I come from a place with no libraries. Don’t worry though; this is not a sad story.
I grew up in Caracas, Venezuela, a really large metropolitan city with a population close to 6 million. I was born a member of the Nerdy Book Club. I was a very early reader which actually made my K -1st grade experiences something close to a nightmare; I was forced to follow the basal readers used to teach kids how to read in Spanish. So, even though I was a fluent reader, I had to sit in class for hours at a time repeating phoneme sounds and reading sentences over an over again with messages as deep as “My mom loves me. I love my mom” (“mi mamá me mima, yo mimo a mi mamá.”) It’s a wonder I didn’t develop a huge aversion to books. And for that I have to thank my parents.
As the daughter of two Spanish Literature college professors, I was surrounded by books. Always. My brother and I shared a room even though there were enough bedrooms for each one of us, because one of them had been converted into a library. The only problem was that our home library was filled with the classics of literature and philosophy, not children’s books (maybe that’s why I ended up reading The Metamorphosis by Kafka in fifth grade –needless to say I totally missed the point and had horrible nightmares where I would turn into a roach right in the middle of class).
So, as I said, we had no libraries back home. No place to go to check out books and get book recommendations from sweet librarians on the latest and best books out there. The librarian image was something we had from American films, never experienced first hand. My school had a library but we were not allowed to check the books out. I’m serious. Not that we would want to either! They were all old – really old books, and nothing in the area of children’s, middle grade or young adult. I guess it was meant to be more like a research library, full of outdated atlases and encyclopedias.
Then, how did we do it? How did my brother, my best friend and I, manage to become complete book nerds? Let me backtrack for a second and tell you that my parents, even though they were professors, didn’t make much money. We were middle class with just enough money to get by. The best part though, was my parents’ motto: “In food and books, we’ll spend every single cent.” So every Sunday, after Mass we would drive to the Ateneo, a really bohemian area of the city, known for its museums, theater and a fantastic bookstore. My brother and I would run through the bookstore’s doors, heading straight to the back of it where the children’s books were kept. Tintin and Asterix were always waiting for us, as were Jules Verne, Tolkien and complete collections sent from the best children’s lit publishers inSpain. It would take us hours -no exaggeration here- to decide upon which book to bring up to our parents (good thing it also took them hours to browse).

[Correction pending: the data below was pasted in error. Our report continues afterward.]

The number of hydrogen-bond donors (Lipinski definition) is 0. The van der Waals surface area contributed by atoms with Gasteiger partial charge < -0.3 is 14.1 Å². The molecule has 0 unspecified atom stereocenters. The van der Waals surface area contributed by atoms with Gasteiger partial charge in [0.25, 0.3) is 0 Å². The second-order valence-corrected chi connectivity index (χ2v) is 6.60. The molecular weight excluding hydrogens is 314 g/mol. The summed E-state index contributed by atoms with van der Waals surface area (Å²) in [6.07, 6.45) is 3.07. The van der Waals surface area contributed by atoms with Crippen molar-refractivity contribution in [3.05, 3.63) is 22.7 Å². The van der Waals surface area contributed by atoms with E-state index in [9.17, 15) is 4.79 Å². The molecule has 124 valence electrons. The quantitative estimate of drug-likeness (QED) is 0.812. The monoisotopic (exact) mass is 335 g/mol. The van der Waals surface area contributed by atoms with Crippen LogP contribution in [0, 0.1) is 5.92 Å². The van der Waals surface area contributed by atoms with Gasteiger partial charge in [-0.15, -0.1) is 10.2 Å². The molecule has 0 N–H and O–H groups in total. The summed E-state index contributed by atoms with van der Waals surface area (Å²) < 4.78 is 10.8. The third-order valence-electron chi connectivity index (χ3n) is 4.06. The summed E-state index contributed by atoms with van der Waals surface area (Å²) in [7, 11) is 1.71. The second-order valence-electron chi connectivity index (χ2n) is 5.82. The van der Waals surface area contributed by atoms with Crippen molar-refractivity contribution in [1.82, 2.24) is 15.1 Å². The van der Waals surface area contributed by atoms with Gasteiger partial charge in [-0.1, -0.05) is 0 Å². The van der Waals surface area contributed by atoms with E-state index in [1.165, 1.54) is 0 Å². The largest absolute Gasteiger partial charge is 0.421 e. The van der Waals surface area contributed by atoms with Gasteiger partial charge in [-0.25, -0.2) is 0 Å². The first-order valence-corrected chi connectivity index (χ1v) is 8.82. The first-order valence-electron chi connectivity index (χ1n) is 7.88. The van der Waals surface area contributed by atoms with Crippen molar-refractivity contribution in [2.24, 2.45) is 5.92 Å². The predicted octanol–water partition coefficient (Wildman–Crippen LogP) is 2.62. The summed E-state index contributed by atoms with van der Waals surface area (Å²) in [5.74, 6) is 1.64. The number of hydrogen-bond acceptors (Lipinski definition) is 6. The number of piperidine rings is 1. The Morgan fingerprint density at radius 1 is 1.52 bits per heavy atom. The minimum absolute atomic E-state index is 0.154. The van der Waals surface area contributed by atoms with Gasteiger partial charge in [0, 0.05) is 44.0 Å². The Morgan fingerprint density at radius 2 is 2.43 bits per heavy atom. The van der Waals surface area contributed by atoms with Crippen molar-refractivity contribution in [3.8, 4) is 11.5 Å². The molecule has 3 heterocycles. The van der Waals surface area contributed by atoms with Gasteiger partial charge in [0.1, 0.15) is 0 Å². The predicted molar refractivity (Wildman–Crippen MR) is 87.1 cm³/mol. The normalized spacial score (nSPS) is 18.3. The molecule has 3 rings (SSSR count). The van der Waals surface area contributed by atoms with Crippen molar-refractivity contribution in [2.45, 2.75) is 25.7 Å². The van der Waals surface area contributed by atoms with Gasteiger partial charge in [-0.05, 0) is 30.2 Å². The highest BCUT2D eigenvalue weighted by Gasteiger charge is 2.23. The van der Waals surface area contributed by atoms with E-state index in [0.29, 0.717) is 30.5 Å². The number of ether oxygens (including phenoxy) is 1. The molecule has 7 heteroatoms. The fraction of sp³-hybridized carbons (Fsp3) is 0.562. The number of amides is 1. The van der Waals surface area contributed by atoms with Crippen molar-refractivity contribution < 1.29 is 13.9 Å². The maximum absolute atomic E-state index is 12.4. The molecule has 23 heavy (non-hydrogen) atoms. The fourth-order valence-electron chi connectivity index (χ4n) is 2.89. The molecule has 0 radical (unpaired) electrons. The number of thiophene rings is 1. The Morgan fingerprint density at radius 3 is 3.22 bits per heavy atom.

My parents had made a deal with us: they would buy the book we chose but we would only get a new one once it had been read (and re-read) and discussed. We had a three person rotation going on: I would read it, pass it to my brother and then to our best friend who lived upstairs. Among the three of us, we managed to have enough books to go around with the added perk of having our own mini book club.
The beauty of growing up with two other Nerdy Book Club members (they live abroad, so this is already an international club) was never having to explain why you would rather stay indoors than going out to play. One of my dearest childhood memories involves the three of us sitting in the stairwell between our two floors, alternating steps, all reading at the same time. It was from the adventures we read in those books that most of our games came from. Our favorite was creating our own elaborate scavenger hunts for each other, with clues hidden all over our building complex…it was our own literary puzzle to figure out. We imagined we were The Little Prince visiting different planets or Tintin solving new mysteries. Sometimes we had to dig in our yard after finding the spot on a map. It was our own Treasure Island.
So see, you can be a Nerdy Book Club member even with no libraries around. It would have been easier though! And now that I live in New York, in beautiful Peekskill, I have the pleasure of visiting a real library as many times a week as I wish. And yes, some of the librarians there are just like we had pictured them years ago.
Natalia Ortega-Brown has been a 5th grade teacher for last ten years in the Bronx, NY. She cries every June and falls in love with a new class every September. She’s known as a book pusher and a math dork. She’s on Twitter @NataliaOrtega and writes about pictures books at www.picturebooklog.blogspot.com